It's a familiar feeling — you've stepped out of the swimming pool and the sound of splashing water and children giggling has become ever so slightly muted because you've got water stuck in your ear. But how does this actually happen?
"Anytime you go swimming or if you put earbuds or even hearing aids in, things can get trapped in your ear," Dr. Christie DeMason, an assistant professor of otolaryngology at the University of North Carolina School of Medicine, told Live Science. When you wear earbuds or hearing aids, for example, sweat can flow into the ear and become trapped. When you go swimming or take a shower, water can usually flow easily in and out of your ear but occasionally gets trapped as well, she explained.
Water that makes it into the ear gets stuck in the ear canal, the passageway that links the outside of your ear to your eardrum; the canal is often described as "S-shaped," but its twists and curves slightly vary between people. If you are born with a very small ear canal, water can get stuck more easily, DeMason said. But water can also get stuck behind earwax, which normally helps stop the growth of bacteria and maintains the ears at a healthy acidic pH of around 5 to 5.7.
If this happens, then the accumulation of water and loss of earwax can provide a moist and more alkaline environment that encourages the growth of bacteria or yeast and lead to a condition known as swimmer's ear, or otitis externa, where the ear canal becomes red and swollen. Otitis externa isn't always caused by water in the ear, but that's a major risk factor.
Related: Why do we have earwax?
"Swimmer's ear is a fancy way of saying an infection of the outer ear canal," DeMason said. The condition is pretty common and can happen to anyone, she explained. Around 10% of people will experience it at some point in their lives, but the risk is five times greater for swimmers than non-swimmers, as repeated exposure to water can increase the chances that the ear canal becomes inflamed. This is both due to the moisture boosting the growth of microbes and to the fact that you might scratch your ear while attempting to release the water.
So what should you do if water gets stuck in your ear?
"The easiest way is to put a hairdryer on a low setting and then kind of gently dry it out," DeMason said. You can also buy over-the-counter drying drops, she said.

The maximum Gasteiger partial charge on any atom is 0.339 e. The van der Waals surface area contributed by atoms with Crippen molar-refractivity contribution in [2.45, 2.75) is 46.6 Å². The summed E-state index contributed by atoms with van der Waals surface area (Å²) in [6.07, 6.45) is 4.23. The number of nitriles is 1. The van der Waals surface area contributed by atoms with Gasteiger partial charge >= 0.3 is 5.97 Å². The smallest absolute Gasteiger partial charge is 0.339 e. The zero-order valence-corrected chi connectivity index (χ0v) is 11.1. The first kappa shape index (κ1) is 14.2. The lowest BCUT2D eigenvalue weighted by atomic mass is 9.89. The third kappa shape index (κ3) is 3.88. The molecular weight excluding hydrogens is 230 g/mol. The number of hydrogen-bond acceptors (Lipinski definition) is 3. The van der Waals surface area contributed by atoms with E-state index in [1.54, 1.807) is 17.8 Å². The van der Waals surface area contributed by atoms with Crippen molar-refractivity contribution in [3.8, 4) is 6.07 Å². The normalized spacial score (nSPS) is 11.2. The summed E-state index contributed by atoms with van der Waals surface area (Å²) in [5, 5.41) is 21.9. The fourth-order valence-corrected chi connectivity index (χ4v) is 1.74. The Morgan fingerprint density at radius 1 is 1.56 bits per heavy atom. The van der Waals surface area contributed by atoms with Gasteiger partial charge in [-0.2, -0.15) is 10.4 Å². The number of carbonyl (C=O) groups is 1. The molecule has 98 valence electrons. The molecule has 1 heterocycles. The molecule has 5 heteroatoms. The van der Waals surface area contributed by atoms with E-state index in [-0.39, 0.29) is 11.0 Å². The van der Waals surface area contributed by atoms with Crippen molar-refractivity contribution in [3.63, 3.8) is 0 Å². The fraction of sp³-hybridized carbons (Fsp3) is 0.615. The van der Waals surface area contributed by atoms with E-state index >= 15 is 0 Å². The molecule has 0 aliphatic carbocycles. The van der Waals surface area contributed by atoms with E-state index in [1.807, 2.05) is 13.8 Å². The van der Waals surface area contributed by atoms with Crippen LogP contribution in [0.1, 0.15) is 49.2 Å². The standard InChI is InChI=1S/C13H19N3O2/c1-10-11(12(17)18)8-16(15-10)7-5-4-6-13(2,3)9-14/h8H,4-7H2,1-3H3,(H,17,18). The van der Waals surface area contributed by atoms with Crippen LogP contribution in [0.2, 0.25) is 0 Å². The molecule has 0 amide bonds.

If you're a keen swimmer and find that you tend to get a lot of ear infections, DeMason said you can also buy custom ear molds to stop water getting into your ear. "If you're worried about water getting in from showering, you can just get a cotton ball with some petroleum jelly and put it in your ear before you shower," she said.
The Centers for Disease Control and Prevention (CDC) also recommends using a bathing cap to stop water getting in your ears while swimming. After swimming or showering, the CDC advises towel-drying the ears and tilting the head back and forth to remove any excess water.
It's important to get the water out as soon as you're done swimming, DeMason explained. "The more it sits there, the more potential it is to get a bacterial or yeast infection." Mayo Clinic advises calling a doctor if you have even mild symptoms of swimmer's ear, such as itching and redness in the ear canal or discomfort that's made worse by pulling or pushing on the outer ear.
This article is for informational purposes only and is not meant to offer medical advice.
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Emily is a health news writer based in London, United Kingdom. She holds a bachelor's degree in biology from Durham University and a master's degree in clinical and therapeutic neuroscience from Oxford University. She has worked in science communication, medical writing and as a local news reporter while undertaking journalism training. In 2018, she was named one of MHP Communications' 30 journalists to watch under 30. (email@example.com)